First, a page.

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The Journal Gazette

Sunday, June 11, 2017 1:00 am

The building blocks of leadership

Speakers through the years have helped in constructing a framework for empowering others

Cheryl Taylor

Recently, leadership development expert John Baldoni spoke to more than 400 of the region's non-profit board and staff leaders at the Foellinger Foundation's annual Williams Lecture. Baldoni, author of “Moxie: The Secret to Bold and Gutsy Leadership” shared five key attributes that form his framework of leadership.

They are mindfulness, opportunity, X-factor (character), innovation and engagement.

As I listened to John, I considered how his ideas meshed with those of other leadership experts including several Foundation lecturers.

Stephen Carter, the late Stephen Covey, Malcolm Gladwell, Daniel Goleman and Ronald Heifetz are but a few well-known thought provokers.

These thinkers provide frameworks through which we, both as individuals and as organizational leaders, understand our roles and responsibilities – and better execute them.

Frameworks give us the language to recognize, articulate and engage with complex leadership challenges.

Covey offered us “7 Habits of Highly Effective People,” timeless principles that ensure human effectiveness. He followed up with “The 8th Habit,” urging us to find our voices and enable others to find theirs.

Peter Drucker, an early advocate for organizational management, advised us, “…to increase the productivity of Knowledge Work and the Knowledge Worker.”

Opening the window to “The Tipping Point,” Gladwell reminds us to look for “connectors, mavens and sales people” to ensure that critical ideas are maximized.

Goleman has done more than taught us about emotional intelligence, he has provided a language to converse about a topic that people recognized but had difficulty articulating.

Heifetz explained the difference between technical leadership and adaptive leadership.

He recommends we spend time on “The Balcony” so we can develop “organizational and cultural capacity to meet problems successfully according to our values and purposes.”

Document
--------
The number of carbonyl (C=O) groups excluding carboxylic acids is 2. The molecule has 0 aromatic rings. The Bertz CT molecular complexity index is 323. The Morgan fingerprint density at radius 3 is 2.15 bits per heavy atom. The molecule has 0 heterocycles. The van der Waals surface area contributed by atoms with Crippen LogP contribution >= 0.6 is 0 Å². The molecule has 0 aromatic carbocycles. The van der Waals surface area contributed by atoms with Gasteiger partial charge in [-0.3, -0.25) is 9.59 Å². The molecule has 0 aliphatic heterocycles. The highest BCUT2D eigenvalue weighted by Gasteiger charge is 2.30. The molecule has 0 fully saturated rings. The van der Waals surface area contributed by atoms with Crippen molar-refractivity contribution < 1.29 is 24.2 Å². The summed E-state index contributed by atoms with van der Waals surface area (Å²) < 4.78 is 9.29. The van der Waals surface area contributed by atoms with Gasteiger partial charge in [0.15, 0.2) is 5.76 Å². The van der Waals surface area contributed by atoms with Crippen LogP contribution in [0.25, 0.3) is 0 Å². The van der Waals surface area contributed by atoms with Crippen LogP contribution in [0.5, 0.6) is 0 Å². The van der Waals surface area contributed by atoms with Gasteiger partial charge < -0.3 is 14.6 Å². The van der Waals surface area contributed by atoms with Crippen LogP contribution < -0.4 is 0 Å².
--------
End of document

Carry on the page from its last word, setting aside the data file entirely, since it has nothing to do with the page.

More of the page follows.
Additionally, frameworks provide a way of understanding complex ideas and distilling them down to their essence. They give a common language to leaders to engage in multifaceted challenges.

Frameworks offer a bridge between two or more people who have different viewpoints.

Frameworks are important but in themselves are insufficient.

To truly engage with others – for the frameworks we use to be pillars of both strength and flexibility – we must start from a posture of civility.

Carter focused on the importance of civility in our day-to-day dealings with others, stating that if we aspire to be a person of good character, we should demonstrate it.

Long ago, Carter stood on the dais in Fort Wayne and explained that an attitude of civility is “the sum of the many sacrifices we are called to make for the sake of living together.”

Guided by civility, we must internalize the frameworks that work best for us by recognizing our own abilities and lack thereof. We must place ourselves within our organizational cultures and decide how we appropriately both reflect and reshape those cultures. Then, we must actually lead.

Sometimes we need guidance. The for-profit world has long recognized this. It has historically provided leadership education and training resources for its employees. The non-profit world, however, has only recently come to value the importance of ongoing education.

This stark disparity was revealed by University of California research that shows the private sector invests an average of $120 per employee per year in development and continual learning, compared to the non-profit sector's investment of an average $29 per employee per year.

The Foellinger Foundation has committed to addressing this issue through the Helene Foellinger Leadership Development Initiative. The initiative is currently a $1 million commitment to provide nonprofit directors and rising leaders an opportunity to think about leadership through the lenses of strategy, entrepreneurship, innovation, communication, influence, character and personal growth.

Participation in the program provides leaders time to think with their peers in a safe space. It gives them the strength to “Lead Like No Other.” The ultimate goal of the Leadership Initiative is to encourage them.

“Encourage” is defined as supporting the demonstration of courage. Supporting the demonstration of “moxie.” Isn't that really what leadership is about? The courage to explore, experiment and innovate. The courage to recognize difficult issues and address them head on, armed with data and couched with respect.

Perhaps the most important attributes for us as leaders are civility and courage. Without them, everything else may just be so much noise.

Cheryl Taylor is president and CEO of the Foellinger Foundation.